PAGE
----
The forecast for Boulder County’s version of the Hell of the North is sunny and dry with a high of 63.
That’s not exactly the hellish type of weather that’s usually associated with the Paris-Roubaix, the European race that inspired the Boulder-Roubaix. Spectators watch the Paris-Roubaix bike race, known as the Hell of the North, to see who goes down on the rain-slicked cobblestones on the backroads of northern France, said cycling coach Frank Overton.
“Paris-Roubaix, it’s like our NASCAR,” Overton said, with a chuckle. “We watch it for the crashes.”
But last weekend, Overton’s FasCat Coaching hosted a (hopefully) reassuring recon ride for area cyclists interested in riding the Boulder-Roubaix, which takes place on Saturday on a mix of dirt and paved roads north of the Boulder Reservoir.
Some cyclists are a little nervous about the race, he said, because so much of it is on dirt rather than pavement (race organizer Chris Grealish, of DBC Events, said the course is about 45 percent dirt, 55 percent pavement). But for others, the Boulder-Roubaix is an exciting early-season race.
“This race has been around for many, many years, and it’s almost like the unofficial city road-race championships, because it’s one of the few road races we have close to Boulder,” Overton said. “Everyone comes out, it’s the beginning of the season, everyone wants to strut their stuff — it’s very competitive.”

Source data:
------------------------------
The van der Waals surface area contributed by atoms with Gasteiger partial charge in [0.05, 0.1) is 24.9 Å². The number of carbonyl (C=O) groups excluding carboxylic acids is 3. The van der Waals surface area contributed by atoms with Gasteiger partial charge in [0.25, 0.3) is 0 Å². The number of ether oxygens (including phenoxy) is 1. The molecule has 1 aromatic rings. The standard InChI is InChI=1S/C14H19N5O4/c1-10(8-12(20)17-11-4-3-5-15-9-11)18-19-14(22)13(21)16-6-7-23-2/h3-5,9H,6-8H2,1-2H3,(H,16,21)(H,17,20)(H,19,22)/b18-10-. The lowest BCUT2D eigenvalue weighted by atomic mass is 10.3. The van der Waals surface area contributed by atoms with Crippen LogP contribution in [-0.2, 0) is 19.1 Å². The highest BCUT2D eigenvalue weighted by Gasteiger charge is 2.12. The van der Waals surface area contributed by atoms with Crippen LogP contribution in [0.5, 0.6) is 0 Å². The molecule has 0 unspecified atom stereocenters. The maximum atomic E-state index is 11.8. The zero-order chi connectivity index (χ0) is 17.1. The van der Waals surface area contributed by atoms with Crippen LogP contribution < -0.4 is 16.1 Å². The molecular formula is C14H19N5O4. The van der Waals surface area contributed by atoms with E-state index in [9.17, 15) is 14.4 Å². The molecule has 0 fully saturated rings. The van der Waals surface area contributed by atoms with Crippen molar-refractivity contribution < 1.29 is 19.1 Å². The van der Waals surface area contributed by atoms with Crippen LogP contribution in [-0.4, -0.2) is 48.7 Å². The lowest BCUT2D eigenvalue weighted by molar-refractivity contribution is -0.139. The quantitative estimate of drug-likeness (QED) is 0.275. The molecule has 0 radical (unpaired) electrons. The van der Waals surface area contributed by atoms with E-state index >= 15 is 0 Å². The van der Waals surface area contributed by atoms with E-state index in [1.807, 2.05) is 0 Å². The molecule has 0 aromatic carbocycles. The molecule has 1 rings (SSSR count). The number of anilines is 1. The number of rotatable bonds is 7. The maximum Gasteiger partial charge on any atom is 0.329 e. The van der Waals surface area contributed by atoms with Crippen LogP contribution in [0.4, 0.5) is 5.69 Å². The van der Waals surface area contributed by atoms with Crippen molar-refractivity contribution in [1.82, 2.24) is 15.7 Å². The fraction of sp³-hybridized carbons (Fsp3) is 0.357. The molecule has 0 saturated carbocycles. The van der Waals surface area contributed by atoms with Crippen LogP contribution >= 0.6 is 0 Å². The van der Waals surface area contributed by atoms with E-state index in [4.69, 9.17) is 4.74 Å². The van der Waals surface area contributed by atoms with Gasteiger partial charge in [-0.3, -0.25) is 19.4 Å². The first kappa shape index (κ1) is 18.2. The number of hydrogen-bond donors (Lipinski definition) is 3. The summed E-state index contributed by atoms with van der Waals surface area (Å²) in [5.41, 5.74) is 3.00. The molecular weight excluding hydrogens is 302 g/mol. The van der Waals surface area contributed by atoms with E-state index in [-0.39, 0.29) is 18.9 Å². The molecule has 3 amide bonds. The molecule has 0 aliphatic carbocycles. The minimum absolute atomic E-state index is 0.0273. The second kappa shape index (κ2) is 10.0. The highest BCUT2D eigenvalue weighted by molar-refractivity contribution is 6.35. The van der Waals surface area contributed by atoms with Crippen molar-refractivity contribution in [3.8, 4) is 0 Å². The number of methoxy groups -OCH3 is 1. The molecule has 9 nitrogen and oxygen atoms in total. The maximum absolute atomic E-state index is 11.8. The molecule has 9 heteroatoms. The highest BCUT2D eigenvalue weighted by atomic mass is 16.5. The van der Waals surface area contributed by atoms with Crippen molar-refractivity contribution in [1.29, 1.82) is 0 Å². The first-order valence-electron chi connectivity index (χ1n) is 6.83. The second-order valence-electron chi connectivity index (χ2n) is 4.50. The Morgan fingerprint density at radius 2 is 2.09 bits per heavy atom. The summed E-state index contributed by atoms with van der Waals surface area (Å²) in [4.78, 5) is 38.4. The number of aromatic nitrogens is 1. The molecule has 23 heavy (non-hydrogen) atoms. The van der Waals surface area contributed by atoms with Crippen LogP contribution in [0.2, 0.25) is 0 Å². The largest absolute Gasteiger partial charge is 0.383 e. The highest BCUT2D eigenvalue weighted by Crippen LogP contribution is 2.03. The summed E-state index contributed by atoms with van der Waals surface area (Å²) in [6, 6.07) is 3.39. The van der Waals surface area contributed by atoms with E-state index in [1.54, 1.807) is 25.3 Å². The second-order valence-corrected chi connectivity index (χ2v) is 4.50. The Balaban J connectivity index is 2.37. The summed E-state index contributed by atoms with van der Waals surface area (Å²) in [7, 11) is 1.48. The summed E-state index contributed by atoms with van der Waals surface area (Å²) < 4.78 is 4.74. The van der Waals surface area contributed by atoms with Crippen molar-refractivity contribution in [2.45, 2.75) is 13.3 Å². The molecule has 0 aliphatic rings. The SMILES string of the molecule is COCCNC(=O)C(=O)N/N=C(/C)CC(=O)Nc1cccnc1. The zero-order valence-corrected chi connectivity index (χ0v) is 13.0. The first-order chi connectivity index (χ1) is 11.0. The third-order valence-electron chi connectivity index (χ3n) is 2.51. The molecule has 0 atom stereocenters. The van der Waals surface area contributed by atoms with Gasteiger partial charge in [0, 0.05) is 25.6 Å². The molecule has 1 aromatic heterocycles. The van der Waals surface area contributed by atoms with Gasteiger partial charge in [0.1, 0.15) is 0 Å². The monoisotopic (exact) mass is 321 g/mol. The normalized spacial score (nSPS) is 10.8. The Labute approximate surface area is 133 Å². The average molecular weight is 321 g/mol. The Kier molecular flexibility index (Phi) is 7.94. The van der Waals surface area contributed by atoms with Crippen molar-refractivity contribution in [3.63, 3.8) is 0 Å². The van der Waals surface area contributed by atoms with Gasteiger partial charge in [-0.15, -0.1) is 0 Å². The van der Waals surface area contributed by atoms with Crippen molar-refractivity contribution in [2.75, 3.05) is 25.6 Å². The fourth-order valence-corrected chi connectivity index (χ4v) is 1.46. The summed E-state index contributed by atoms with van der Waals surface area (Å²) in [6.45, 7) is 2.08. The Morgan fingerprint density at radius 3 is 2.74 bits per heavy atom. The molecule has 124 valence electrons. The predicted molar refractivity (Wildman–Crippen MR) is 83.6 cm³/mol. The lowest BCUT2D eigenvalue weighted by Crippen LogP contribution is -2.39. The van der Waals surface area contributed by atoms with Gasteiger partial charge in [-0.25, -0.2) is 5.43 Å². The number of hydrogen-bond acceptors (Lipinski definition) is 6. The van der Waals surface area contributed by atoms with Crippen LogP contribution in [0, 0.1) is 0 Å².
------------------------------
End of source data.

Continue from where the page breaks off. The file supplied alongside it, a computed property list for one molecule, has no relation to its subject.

The local race started in 1992 with an 8-mile loop on the dirt north of the reservoir, Grealish said.
Last spring, the race moved to Weld County — Grealish christened it the Mead-Roubaix. The Boulder race is expensive to put on, he said, so DBC had decided to only run it every other year. However, he said, he tricked himself into thinking his every-other-year rule didn’t count for a race in Weld County. (Mead will still host a race by the same name this year, on April 22.)
“The police alone are in excess of $5,000, and that’s just one line item,” Grealish said of the Boulder race. “Our sponsors are generous and support us in so many ways, but ultimately, we survive by the registration.”
While the route doesn’t have the traditional, gnarly cobblestones of the European race, Grealish said, right now, the roads are in great shape for racing a road bike.
“There’s lots of sections with potholes, but it’s not sandy,” he said. “It’ll provide people with that rough road race experience without a lot of pinch flats, we hope.”